Get a jump & don’t be stumped for gift ideas on the looming list!
It was easier and more fun when you could just write a letter to Santa, he rarely made mistakes. Well, except maybe for that time he arrived with a talking calendar… not so sure what happened that year 🙁
Consider nature! A fab offering that shortens the distance between feathered friends and humans can be one that’s used everyday and for many seasons to come! A tube feeder filled with sunflower chips attracts chickadees, titmice and finches. A platform feeder covered with mixed seed like peanuts, black oil sunflower and millet entices cardinals, jays and sparrows, while thistle feeders keep American goldfinches fat and happy. Finches happen to be resident birds in most parts of the country, unlike migratory birds who, well- migrate south for the winter.
If you offer thistle (also known as nyjer seed) year-round, goldfinches’ vibrant yellow color will grace the yard in spring and summer. Duller, drab feathers in fall won’t deter them from feeders… it’s just the opposite! Thistle doesn’t germinate either, so no worries of weeds popping up below the feeder. The tiny black hulls can still pile up, but easy enough to scoop up every few weeks.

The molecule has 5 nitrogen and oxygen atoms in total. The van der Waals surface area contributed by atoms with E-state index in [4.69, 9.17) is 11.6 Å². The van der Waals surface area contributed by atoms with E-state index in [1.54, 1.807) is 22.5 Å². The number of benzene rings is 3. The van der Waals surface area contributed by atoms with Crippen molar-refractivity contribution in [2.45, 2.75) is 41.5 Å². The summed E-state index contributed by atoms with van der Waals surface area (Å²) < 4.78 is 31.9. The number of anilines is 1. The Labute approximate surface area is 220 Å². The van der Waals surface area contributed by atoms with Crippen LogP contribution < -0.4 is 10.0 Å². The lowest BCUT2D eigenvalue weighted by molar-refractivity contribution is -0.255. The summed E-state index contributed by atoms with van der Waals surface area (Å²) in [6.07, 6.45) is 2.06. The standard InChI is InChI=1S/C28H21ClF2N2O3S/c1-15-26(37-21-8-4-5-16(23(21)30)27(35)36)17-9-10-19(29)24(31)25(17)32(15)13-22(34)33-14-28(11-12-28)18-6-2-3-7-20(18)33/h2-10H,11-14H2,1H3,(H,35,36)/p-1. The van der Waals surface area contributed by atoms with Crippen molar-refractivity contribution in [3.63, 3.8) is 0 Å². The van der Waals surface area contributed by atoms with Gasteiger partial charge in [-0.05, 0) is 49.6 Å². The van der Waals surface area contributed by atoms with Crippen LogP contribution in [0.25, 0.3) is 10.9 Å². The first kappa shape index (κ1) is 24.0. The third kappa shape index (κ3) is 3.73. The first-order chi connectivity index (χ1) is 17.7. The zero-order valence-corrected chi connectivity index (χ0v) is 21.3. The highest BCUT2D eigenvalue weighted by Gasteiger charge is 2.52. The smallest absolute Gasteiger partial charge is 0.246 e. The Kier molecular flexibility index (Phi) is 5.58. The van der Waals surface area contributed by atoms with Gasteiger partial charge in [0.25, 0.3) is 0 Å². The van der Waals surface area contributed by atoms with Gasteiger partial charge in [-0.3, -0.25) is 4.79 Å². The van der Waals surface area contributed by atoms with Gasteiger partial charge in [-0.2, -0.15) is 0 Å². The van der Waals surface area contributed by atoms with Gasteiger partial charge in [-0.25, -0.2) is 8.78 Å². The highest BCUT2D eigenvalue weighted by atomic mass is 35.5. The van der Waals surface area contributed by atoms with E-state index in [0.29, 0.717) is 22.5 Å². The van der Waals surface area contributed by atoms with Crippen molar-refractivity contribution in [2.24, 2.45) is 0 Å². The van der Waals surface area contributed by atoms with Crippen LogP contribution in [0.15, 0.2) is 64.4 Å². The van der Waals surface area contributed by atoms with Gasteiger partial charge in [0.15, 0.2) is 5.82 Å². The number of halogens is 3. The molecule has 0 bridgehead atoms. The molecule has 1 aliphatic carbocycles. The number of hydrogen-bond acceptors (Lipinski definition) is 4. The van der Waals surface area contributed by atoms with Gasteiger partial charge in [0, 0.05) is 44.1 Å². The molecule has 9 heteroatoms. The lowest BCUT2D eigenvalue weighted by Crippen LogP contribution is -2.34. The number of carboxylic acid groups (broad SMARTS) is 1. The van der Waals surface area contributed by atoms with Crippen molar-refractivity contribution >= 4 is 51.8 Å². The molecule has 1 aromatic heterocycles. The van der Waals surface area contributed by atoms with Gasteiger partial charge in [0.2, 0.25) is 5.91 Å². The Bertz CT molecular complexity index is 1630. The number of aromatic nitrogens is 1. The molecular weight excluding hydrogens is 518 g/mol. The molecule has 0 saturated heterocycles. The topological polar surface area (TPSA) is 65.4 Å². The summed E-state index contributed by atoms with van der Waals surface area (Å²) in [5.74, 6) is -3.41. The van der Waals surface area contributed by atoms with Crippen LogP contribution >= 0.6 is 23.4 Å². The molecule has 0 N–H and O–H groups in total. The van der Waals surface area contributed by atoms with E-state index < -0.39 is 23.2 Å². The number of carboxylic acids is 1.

There’s some great feeders out there and a lot of bad ones too. It’s easy to be drawn to the artsy fartsey ones. You may think a good rule of thumb is the uglier the better… not so! One shaped like a church or big porch swing is all about lasting for years, and our own experience is that the best feeders are made right here in the USA. No problem with imported products, but unlike gadgets and electronics, the best bird feeders are still made here.
They should be easy to fill, but it’s more important that it be easy to clean. A good feeder is made to come apart so you can remove old or moldy food. Many folks buy large capacity feeders so they don’t have to fill them as often. That can be a mistake sometimes as rainy weather spoils seed before consumption. Several small feeders may be a better choice than one that is extra-large, unless of course you’re talking about The All-Weather Feeder, it laughs at driving rain and snow!
Wood bird feeders appeal to many people, and if cared for properly they will last. However, wooden feeders often fall prey to squirrels and get chewed up good! If you do happen to purchase any type of wood feeder, best to protect it… with sealant first and a squirrel baffle second.
If you’re thinking about giving anyone on your Christmas list only one feeder, a thistle feeder is tops, or you could always opt for the talking calendar!